A comprehensive and effective Lockout Tagout program is paramount for safety within any workplace where employees can be exposed to hazardous energy. The equipment and workforce within each facility is unique, therefore, lockout tagout programs and their implementation can vary significantly between companies. Unfortunately, many businesses often fail to implement an adequate lockout tagout program within their facility, or in the worst case, don't practice the use of lockout tagout at all. This is highlighted by the fact that lockout tagout continues to be a top 10 OSHA violation each year. In FY2014, lockout tagout was the 6th most cited OSHA standard.

Every year, thousands of injuries and hundreds of deaths are attributable to the unexpected release of hazardous energy, and these accidents could have been avoided with the proper utilization of lockout tagout products and procedures. Kina Repp, a nationally recognized motivational and safety speaker, stands as proof that a failure to enforce lock out/ tag out procedures can have a devastating impact.

As a young college student, I was employed at an Alaskan cannery and tasked with cleaning conveyor belts. My first day on the job, I was assigned to clean a large conveyor without safety training, or the supervision of individuals properly trained to operate the equipment, and with no lock out/tag out procedures in place.

What followed was a horrifying chain of events that forced me to fight for survival and changed my life and that of my family. Today, I dedicate myself to sharing the details of that lifeshattering experience in hope of preventing injuries and personal devastation for others. My presentation emphasizes why it is critical to:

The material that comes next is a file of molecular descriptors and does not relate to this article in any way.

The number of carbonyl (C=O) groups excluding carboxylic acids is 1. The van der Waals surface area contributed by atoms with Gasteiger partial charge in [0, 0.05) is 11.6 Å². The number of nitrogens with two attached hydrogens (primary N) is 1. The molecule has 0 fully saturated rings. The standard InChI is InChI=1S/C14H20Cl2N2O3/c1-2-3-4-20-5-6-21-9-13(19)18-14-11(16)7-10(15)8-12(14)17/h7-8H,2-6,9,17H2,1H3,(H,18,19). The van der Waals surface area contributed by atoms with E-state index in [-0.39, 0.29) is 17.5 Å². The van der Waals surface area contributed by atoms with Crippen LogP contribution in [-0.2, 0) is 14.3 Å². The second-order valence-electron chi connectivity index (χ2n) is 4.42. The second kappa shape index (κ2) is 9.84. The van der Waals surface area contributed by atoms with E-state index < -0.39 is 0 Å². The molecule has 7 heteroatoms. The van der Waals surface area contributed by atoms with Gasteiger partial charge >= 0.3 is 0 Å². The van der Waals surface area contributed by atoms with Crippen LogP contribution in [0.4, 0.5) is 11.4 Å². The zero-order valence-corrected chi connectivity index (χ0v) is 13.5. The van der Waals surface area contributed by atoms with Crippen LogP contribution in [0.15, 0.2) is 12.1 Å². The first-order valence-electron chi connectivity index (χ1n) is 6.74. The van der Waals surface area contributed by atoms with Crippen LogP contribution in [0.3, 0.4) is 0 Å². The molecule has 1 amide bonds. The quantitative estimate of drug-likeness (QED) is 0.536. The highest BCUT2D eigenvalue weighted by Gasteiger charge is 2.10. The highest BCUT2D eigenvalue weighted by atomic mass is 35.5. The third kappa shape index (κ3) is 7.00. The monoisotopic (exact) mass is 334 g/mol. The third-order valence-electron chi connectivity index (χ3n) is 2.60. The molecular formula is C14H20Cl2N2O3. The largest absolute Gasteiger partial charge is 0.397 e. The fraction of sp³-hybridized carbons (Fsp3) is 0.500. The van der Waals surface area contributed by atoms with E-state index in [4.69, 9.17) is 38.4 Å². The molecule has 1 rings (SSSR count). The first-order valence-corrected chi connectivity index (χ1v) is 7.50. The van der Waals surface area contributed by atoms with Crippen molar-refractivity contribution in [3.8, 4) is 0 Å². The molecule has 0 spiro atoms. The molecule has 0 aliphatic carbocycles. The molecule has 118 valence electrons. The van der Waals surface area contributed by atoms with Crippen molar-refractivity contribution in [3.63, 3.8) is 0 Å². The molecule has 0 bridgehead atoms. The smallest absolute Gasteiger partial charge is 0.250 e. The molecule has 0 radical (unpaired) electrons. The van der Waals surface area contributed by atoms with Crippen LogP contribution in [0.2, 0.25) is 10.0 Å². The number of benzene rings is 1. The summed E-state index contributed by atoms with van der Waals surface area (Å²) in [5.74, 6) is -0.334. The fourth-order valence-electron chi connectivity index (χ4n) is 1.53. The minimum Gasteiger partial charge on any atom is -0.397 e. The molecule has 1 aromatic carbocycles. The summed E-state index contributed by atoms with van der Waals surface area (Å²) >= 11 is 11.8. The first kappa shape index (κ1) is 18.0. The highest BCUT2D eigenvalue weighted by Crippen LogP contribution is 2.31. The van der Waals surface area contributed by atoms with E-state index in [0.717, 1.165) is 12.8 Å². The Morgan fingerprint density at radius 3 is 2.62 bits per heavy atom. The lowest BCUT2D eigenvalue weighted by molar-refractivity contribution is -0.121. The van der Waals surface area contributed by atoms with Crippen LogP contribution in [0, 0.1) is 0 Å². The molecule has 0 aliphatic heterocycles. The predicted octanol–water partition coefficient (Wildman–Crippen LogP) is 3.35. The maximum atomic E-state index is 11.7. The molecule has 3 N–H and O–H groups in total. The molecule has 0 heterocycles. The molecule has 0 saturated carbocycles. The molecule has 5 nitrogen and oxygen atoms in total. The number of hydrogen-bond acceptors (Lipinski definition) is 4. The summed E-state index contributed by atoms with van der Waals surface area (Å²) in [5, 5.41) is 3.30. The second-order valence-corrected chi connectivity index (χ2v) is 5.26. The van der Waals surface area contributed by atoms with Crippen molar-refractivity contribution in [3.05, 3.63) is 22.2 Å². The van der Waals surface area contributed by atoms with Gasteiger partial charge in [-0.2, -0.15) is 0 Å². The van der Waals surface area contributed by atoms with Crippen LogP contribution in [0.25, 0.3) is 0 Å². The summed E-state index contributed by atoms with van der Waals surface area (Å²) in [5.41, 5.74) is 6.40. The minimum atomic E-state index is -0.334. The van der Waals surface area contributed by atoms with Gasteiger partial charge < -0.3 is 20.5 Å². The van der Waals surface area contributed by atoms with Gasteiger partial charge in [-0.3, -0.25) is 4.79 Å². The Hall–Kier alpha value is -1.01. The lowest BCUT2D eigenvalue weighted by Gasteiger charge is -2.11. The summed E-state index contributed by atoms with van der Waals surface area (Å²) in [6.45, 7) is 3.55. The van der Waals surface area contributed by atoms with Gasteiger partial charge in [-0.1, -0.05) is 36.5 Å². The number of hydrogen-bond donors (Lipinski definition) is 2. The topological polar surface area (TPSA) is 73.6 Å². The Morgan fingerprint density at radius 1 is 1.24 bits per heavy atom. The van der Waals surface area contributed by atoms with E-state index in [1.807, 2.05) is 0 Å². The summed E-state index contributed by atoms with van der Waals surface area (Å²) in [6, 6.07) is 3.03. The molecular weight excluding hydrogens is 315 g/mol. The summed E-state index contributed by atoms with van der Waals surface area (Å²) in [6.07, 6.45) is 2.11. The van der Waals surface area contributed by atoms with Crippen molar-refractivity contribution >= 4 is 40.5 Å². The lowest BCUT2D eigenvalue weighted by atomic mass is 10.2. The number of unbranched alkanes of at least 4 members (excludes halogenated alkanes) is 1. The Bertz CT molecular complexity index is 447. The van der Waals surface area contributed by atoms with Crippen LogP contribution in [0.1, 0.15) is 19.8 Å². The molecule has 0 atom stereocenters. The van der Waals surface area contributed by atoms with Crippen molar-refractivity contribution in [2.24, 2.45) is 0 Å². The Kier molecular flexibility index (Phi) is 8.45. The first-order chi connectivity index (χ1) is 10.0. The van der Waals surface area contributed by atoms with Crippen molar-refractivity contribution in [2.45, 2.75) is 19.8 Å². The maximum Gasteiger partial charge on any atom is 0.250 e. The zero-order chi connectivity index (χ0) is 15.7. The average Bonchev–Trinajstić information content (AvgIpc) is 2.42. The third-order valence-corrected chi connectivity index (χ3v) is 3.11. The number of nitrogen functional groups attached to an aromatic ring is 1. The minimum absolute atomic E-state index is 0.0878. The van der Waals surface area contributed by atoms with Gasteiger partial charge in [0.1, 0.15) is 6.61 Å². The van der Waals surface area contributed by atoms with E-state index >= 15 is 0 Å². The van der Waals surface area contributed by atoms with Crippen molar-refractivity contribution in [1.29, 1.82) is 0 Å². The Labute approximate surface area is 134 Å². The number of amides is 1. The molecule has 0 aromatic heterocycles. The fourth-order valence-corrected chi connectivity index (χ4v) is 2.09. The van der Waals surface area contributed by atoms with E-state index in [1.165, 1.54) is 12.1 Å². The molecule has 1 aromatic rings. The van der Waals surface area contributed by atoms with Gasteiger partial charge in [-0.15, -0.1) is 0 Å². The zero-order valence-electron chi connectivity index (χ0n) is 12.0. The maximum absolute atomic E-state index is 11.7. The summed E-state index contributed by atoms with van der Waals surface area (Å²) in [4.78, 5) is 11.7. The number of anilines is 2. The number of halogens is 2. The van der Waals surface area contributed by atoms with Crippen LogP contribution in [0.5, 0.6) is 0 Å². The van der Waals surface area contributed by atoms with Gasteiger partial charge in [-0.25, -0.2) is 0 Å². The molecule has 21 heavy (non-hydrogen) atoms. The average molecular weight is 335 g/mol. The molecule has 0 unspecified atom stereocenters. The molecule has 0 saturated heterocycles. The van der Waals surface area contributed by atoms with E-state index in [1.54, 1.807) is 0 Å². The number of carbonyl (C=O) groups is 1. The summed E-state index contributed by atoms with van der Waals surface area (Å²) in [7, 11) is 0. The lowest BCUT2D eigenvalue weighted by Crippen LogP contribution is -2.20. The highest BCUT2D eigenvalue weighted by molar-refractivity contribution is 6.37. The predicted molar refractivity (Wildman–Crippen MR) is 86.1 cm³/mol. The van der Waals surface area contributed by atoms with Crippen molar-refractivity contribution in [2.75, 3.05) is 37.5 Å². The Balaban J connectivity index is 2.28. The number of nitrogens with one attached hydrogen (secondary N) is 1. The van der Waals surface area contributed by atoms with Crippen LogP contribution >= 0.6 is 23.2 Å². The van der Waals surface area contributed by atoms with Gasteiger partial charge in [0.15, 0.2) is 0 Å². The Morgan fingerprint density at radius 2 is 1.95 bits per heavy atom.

• Have and strictly enforce lock out/tag out procedures;

  • Ensure all personnel associated with energy sources are well-trained in and follow control procedures;

  • Look for and be prepared to mitigate hidden hazards;

  • To ensure individuals protect the well-being of their co-workers; and

  • Ensure new employees understand and follow all safety processes and rules.

My story is an emotional reminder as well about the ripple effect an incident can have others.

This paper outlines the key requirements of OSHA's 1910.147 Control of Hazardous Energy standard and offers best practice recommendations for developing an effective energy control program.

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